24 Cieza de Leon, Cronica, cap. 93.-Ondegardo, Rel. Seg., MS.Many hundred blocks of granite may still be seen, it is said, in an unfinished state, in a quarry near Cuzco.
95 Sarmiento, Relacion, MS., cap. 48.-Ondegardo, Rel. Seg., MS. -Garcilasso, Com. Real., Parte 1, lib. 7, cap. 27, 28.—The Spaniards, puzzled by the execution of so great a work with such apparently inadequate means, referred it all, in their summary way, to the evil ; an opinion which Garcilasso seems willing to indorse. The author of the Antig. y Monumentos del Peru, MS., rejects this notion with becoming gravity.
The fortress of Cuzco was but part of a system of fortifications established throughout their dominions by the Incas. This system formed a prominent feature in their military policy; but before entering on this latter it will be proper to give the reader some view of their civil institutions and scheme of government.
The sceptre of the Incas, if we may credit their his. torian, descended in unbroken succession from father to son, through their whole dynasty. Whatever we may think of this, it appears probable that the right of inheritance might be claimed by the eldest son of the Coya, or lawful queen, as she was styled, to distinguish her from the host of concubines who shared the affections of the sovereign. The queen was further distinguished, at least in later reigns, by the circumstance of being selected from the sisters of the Inca, an arrangement which, however revolting to the ideas of civilized nations, was recommended to the Peruvians by its securing an heir to the crown of the pure heaven-born race, uncontaminated by any mixture of earthly mould.”
» Sarmiento, Relacion, MS., cap. 7.-Garcilasso, Com. Real., Parte 1, lib. 1. cap. 26.-Acosta speaks of the eldest brother of the Inca as succeeding in preference to the son (lib. 6, cap. 12). He may have confounded the Peruvian with the Aztec usage. The Report of the Royal Audience states that a brother succeeded in default of a son. Dec. de la Aud. Real., MS.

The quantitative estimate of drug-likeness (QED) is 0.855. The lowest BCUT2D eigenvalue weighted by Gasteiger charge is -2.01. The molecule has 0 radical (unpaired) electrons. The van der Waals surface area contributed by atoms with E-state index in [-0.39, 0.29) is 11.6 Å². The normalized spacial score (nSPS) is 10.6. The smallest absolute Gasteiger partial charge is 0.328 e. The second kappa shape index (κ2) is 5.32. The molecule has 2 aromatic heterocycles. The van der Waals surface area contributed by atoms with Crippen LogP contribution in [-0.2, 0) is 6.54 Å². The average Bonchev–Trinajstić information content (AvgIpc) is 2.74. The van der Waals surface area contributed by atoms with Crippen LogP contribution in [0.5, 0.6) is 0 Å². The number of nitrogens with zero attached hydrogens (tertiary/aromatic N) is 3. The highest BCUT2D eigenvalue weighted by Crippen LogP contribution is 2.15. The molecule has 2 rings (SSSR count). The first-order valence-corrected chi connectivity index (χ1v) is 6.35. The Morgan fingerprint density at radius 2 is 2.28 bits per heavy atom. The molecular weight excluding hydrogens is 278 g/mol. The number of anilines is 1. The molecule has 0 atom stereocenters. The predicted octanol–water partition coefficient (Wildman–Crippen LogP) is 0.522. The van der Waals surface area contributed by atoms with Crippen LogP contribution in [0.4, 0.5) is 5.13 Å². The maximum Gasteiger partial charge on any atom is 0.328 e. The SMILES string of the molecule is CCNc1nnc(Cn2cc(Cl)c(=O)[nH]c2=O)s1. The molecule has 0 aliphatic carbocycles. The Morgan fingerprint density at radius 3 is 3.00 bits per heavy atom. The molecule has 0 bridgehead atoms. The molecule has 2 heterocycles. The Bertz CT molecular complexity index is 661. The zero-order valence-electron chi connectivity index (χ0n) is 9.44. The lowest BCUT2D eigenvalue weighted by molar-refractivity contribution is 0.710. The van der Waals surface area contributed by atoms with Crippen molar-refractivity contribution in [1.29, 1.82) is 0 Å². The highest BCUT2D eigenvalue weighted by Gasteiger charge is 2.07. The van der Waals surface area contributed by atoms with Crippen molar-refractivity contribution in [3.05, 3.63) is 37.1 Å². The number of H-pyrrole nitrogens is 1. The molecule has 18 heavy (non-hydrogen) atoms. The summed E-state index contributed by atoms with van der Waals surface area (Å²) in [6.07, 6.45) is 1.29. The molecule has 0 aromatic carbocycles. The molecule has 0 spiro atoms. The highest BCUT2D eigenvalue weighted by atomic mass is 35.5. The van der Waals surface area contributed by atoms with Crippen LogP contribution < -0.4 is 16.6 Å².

57 "Et soror et conjux." According to Garcilasso, the heir-apparent always married a sister. (Com. Real., Parte 1, lib. 4, cap. 9.) Ondegardo notices this as an innovation at the close of the fifteenth century. (Relacion Primera, MS.) The historian of the Incas, however, is confirmed in his extraordinary statement by Sarmiento. Relacion, MS., cap. 7.*
["The sister-marriage of the Incas," remarks Mr. Tylor, "had in their religion at once a meaning and a justification,"—as typifying,
o wise men,'
In his early years, the royal offspring was intrusted to the care of the amautas, or teachers of Peruvian science were called, who instructed him in such elements of knowledge as they possessed, and especially in the cumbrous ceremonial of their religion, in which he was to take a prominent part. Great care was also bestowed on his military education, of the last importance in a state which, with its professions of peace and good will, was ever at war for the acquisition of empire.
In this military school he was educated with such of the Inca nobles as were nearly of his own age; for the sacred name of Inca—a fruitful source of obscurity in their annals—was applied indifferently to all who descended by the male line from the founder of the monarchy. At the age of sixteen the pupils underwent a public examination, previous to their admission to what may be called the order of chivalry. This examination was conducted by some of the oldest and most illustrious Incas. The candidates were required to show their prowess in the athletic exercises of the warrior; in wrestling and boxing, in running such long courses as fully tried their agility and strength, in severe fasts of several days' duration, and in mimic combats, which, although the weapons were blunted, were always attended with wounds, and sometimes with death. During
28 Garcilasso, Com. Real., Parte 1, lib. I, cap. 26.
namely, the supposed relation of the sun and moon, like the Egyptian Osiris and Isis. (Primitive Culture, i. 261.) It may, however, indicate also different ideas from those of our race in regard to consanguinity. See Morgan, Systems of Consanguinity and Affinity of the Human Family (Smithsonian Contributions).-ED.]